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Facing a Lonely Passover
Ilene Springer

Matzah, the Seder, ancient Egypt. These are some of the things that come to mind when we think of Passover. But probably the most poignant thought is that of family and friends. For better or worse, what would Passover be without sharing it with the most important people in your lives?

And yet, every year, some people -- and most of us eventually -- have to face the first Passover without someone significant, whether it be a husband, wife, mother, father, or wonderful friend. And for those people, it means that this Passover will be different -- and difficult. This is especially true for older adults who, according to geriatric researchers, often face accumulated losses. But there are some things you can do for yourself (or others) to get through a lonely Passover.

Acknowledge the loss

Don't expect things to be the same this Passover if you've lost someone close to you. Allow yourself to remember how it was before, and give yourself time to grieve. Don't try to pretend everything is okay for the benefit of others. If possible, do something in the person's memory, such as lighting extra candles. Change the tradition a little. Some people say it's helpful to sit in the person's place at dinner, so you don't dwell on the empty spot. Or if you've always held the Seder at your home, go to someone else's house this year. Do anything to make it easier. And most important, remind yourself that the holiday or your present circumstances will not always be like this: pain does lessen over time. Find others who share your grief, and support each other.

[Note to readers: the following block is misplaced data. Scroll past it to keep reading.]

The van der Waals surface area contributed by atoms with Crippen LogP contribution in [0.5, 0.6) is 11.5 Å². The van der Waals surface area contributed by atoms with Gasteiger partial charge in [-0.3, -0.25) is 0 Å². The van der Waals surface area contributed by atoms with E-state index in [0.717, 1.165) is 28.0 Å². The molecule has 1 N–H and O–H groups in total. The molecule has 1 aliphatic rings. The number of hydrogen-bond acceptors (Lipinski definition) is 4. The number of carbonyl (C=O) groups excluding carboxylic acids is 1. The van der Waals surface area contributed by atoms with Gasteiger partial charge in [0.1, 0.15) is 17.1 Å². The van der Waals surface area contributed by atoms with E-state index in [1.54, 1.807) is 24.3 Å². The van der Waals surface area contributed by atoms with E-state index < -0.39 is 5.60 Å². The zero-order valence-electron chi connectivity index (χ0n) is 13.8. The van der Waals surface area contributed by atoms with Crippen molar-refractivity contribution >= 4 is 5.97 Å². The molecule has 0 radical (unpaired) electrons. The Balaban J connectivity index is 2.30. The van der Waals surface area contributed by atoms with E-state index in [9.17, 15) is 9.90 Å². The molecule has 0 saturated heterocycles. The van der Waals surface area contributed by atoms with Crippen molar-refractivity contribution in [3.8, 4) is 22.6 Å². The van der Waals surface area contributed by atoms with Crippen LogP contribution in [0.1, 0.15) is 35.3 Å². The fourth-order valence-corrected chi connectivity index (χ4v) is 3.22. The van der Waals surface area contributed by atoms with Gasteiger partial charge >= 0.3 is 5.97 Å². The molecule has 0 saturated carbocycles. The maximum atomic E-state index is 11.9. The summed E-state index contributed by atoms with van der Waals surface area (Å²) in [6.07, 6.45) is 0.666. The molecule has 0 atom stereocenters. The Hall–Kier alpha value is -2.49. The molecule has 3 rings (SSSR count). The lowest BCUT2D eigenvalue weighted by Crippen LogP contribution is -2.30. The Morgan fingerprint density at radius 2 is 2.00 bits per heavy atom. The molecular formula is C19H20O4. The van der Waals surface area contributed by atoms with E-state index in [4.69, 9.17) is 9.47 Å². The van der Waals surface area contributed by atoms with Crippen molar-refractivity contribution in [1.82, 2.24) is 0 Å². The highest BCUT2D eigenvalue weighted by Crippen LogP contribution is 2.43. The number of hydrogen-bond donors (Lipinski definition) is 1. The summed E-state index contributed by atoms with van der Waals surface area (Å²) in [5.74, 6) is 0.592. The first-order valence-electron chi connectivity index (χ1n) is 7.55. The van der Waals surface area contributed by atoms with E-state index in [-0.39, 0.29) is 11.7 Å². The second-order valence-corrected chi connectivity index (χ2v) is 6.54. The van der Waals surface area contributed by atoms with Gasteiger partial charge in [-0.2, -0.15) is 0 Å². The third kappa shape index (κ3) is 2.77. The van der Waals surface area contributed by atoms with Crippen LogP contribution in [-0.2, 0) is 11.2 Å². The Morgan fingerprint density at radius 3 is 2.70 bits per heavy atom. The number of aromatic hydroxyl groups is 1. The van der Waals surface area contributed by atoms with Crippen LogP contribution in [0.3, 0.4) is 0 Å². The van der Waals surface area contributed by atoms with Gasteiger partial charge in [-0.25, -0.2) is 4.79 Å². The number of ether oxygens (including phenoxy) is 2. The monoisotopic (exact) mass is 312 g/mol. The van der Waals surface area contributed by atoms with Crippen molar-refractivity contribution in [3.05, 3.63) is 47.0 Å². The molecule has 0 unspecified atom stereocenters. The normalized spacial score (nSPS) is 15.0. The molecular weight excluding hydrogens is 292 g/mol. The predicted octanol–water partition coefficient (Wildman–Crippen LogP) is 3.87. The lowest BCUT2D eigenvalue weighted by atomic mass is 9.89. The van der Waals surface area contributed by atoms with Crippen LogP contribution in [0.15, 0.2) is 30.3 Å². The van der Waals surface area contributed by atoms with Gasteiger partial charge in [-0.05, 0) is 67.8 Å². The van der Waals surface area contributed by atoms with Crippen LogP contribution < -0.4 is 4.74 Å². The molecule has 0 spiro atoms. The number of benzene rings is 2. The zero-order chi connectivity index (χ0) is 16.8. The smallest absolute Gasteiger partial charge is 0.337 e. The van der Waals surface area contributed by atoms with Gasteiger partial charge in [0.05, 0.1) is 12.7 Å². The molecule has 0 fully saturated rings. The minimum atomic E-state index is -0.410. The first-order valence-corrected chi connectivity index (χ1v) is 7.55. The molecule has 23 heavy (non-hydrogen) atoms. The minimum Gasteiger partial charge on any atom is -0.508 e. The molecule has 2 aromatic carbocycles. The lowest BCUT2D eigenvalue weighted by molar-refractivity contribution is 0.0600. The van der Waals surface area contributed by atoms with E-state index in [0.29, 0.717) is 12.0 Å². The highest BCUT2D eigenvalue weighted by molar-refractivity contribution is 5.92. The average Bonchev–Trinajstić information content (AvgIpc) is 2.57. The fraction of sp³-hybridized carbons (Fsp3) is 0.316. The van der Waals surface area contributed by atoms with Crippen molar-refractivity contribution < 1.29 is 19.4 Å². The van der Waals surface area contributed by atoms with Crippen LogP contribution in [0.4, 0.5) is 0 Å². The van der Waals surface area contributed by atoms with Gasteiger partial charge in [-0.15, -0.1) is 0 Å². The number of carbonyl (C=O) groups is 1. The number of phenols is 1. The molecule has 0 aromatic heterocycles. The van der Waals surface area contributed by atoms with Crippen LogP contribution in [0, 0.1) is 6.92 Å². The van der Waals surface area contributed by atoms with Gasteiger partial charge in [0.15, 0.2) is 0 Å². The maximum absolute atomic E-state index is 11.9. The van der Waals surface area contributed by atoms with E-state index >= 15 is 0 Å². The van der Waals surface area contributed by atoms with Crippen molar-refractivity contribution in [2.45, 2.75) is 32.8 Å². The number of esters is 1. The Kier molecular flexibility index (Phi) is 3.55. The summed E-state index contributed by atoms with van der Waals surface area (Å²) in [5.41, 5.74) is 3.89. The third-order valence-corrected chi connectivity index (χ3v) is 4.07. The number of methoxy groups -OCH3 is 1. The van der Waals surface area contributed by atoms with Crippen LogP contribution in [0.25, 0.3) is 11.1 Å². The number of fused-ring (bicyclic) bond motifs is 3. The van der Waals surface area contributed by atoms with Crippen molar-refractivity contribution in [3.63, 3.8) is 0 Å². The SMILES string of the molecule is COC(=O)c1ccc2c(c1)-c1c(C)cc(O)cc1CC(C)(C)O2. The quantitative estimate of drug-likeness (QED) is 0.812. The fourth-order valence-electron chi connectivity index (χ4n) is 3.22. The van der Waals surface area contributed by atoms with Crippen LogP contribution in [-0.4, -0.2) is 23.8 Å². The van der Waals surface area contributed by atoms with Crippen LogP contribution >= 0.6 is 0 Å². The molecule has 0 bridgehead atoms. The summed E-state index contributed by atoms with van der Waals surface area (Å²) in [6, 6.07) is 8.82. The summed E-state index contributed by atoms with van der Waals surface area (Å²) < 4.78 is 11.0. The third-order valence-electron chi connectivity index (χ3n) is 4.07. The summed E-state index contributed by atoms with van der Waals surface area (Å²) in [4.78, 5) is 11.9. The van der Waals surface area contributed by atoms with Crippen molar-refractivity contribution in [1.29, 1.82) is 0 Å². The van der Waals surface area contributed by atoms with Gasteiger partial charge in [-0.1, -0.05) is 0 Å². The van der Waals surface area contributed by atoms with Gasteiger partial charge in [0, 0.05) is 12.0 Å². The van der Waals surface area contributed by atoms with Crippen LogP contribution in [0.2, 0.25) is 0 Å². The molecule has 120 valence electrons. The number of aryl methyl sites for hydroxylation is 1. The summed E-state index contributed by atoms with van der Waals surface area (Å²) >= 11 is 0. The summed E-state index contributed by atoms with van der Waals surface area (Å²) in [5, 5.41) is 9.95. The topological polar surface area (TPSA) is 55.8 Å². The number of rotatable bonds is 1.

Make some plans

If you don't have as seder to go to at someone's home, check out the many seders (sedarim) held at various temples and Jewish community centers. It may even help you to volunteer at one. Or invite someone over to your home for an informal seder; the company and a little tradition is what's important, not a big, elaborate meal.

Give yourself some extra TLC (tender, loving care)

At a time when you're feeling especially sad, it's important to take extra good care of your physical and emotional health. Keep up your exercise; long walks are the easiest and best. Eat properly and avoid self-medicating yourself with alcohol or other drugs. And by all means, get enough rest. Grief is a very physically taxing process, and you need time to renew your strength. In other words, be good to yourself.

Ask for help

It's normal after a loss to experience sadness around a holiday like Passover and on other memorable occasions as well. But if the sadness persists and deepens, affecting your functioning, you may be suffering from clinical depression which requires medical intervention. If you're feeling sad and hopeless for two weeks straight, if you're having trouble eating and sleeping (too little or too much), call your doctor.

On Passover, we open the door for Elijah. This Passover, when you open the door, also let other people into your life who can help you during this tough time.

This story originally appeared on Jewish